Insurance companies that see patient claims as "losses" as opposed to normal operating costs seem backwards. I want companies that will incentivize health and be customer-service organizations, chosen by people for their helpfulness rather than simply as a lesser among evils.
Electronic medical records
There are many EMR systems out there already, and the government provides incentives to install them and "meaningfully use" them. However, from doctors I've spoken to, I've learned that most are still clunky and limited, aren't designed with the doctor and patient in mind (i.e., not human-centered), and most painfully of all, aren't interoperable. The vision of electronic records is that they would enable people to carry their data across providers and improve communication across organizations, but that hasn't yet been solved. Many people complain of doctors who don't communicate effectively, and part of it is behavior change and training, but another part is the tools available.
I'm wondering whether countries that offer "universal healthcare" are different in regards to the problems mentioned above. I know they are much worse in terms of doctor waiting times (which are expected to increase substantially in the US after health care reform) and have worse access to the top-of-the-line medical tech. But are their doctors more collaborative? What other problems do they have?
Real-time home monitoring technology
This is very closely related to what Paul Graham wrote about as "ongoing diagnosis." We only seek care when we have symptoms, as opposed to knowing much earlier if something is sub-optimal in our body and correcting it then and there. This is very aggressive and difficult from the technology standpoint, but that's why it also makes it really exciting for me. I've always dreamed of a machine that can scan my body quickly at home and tell me if I have broken bones or infections. Taking this one step further, it would "push" this info to me whenever my body state changes adversely instead of me having to repeatedly poll for it. This seems really cool and also really hard.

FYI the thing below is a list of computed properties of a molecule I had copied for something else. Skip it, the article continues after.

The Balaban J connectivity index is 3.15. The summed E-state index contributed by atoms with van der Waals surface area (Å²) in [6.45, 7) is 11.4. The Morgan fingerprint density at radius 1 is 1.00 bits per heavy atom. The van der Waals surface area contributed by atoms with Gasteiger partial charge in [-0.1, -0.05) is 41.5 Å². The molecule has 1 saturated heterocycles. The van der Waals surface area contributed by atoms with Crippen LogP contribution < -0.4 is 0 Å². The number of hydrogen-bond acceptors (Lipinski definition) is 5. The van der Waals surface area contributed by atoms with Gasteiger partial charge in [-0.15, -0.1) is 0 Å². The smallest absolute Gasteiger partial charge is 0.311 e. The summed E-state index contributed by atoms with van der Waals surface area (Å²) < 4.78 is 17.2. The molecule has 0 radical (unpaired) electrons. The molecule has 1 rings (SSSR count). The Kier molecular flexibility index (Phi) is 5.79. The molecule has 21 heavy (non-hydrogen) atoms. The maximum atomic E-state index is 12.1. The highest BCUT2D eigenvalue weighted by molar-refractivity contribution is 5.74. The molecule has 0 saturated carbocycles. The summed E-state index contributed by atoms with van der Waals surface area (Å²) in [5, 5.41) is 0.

A friend of mine told me about No Easy Day by Mark Owen way before it got its press notoriety. The story was written by a Navy SEAL who participated in many historic missions, such as saving the hostages from the Somali pirates and the raid on Osama bin Laden. I was interested in checking it out for the details of how SEALs train and organize and less so for the political details surrounding the UBL raid. Luckily, this was how the author felt as well, as his story was direct, fact-based, and with practically no political or emotional rhetoric.
I enjoyed learning about how SEALs train, how they organize their own gear, and how they manage their attitude in the face of grueling hours and immense physical burden. The book was inspiring and gave me some good advice about perseverance, like just focusing on getting to the next meal when enduring difficult work or training. Despite the author's incredibly significant accomplishments, he remained humble throughout the entire book, and several times, he even said that when you start celebrating your own hype, that's when you're in for trouble. I like that attitude of focusing on reality and getting stuff done. I was also impressed with his immense dedication to his work and his love of it, and how that drove him to make difficult decisions for the benefit of his work. That was an example of the good/right definition of selfishness.